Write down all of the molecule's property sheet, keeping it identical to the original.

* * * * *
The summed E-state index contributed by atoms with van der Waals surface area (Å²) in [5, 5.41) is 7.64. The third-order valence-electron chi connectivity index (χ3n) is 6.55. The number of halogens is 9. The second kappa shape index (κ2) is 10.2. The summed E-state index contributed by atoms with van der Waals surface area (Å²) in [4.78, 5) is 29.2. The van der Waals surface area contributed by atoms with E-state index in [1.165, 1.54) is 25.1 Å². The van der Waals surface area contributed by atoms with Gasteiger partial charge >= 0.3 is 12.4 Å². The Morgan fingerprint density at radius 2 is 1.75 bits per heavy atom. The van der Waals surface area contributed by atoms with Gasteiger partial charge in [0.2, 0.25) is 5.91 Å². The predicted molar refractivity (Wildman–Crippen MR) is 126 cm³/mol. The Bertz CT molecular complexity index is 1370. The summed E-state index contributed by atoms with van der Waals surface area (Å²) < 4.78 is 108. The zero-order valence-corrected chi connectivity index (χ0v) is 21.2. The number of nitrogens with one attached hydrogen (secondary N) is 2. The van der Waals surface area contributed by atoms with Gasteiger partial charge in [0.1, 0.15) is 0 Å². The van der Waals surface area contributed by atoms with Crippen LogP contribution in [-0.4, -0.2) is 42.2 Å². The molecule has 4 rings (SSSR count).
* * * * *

The summed E-state index contributed by atoms with van der Waals surface area (Å²) in [5, 5.41) is 7.64. The third-order valence-electron chi connectivity index (χ3n) is 6.55. The number of halogens is 9. The second kappa shape index (κ2) is 10.2. The summed E-state index contributed by atoms with van der Waals surface area (Å²) in [4.78, 5) is 29.2. The van der Waals surface area contributed by atoms with E-state index in [1.165, 1.54) is 25.1 Å². The van der Waals surface area contributed by atoms with Gasteiger partial charge >= 0.3 is 12.4 Å². The Morgan fingerprint density at radius 2 is 1.75 bits per heavy atom. The van der Waals surface area contributed by atoms with Gasteiger partial charge in [0.2, 0.25) is 5.91 Å². The predicted molar refractivity (Wildman–Crippen MR) is 126 cm³/mol. The Bertz CT molecular complexity index is 1370. The summed E-state index contributed by atoms with van der Waals surface area (Å²) < 4.78 is 108. The zero-order valence-corrected chi connectivity index (χ0v) is 21.2. The number of nitrogens with one attached hydrogen (secondary N) is 2. The van der Waals surface area contributed by atoms with Gasteiger partial charge in [0.1, 0.15) is 0 Å². The van der Waals surface area contributed by atoms with Crippen LogP contribution in [-0.4, -0.2) is 42.2 Å². The molecule has 4 rings (SSSR count).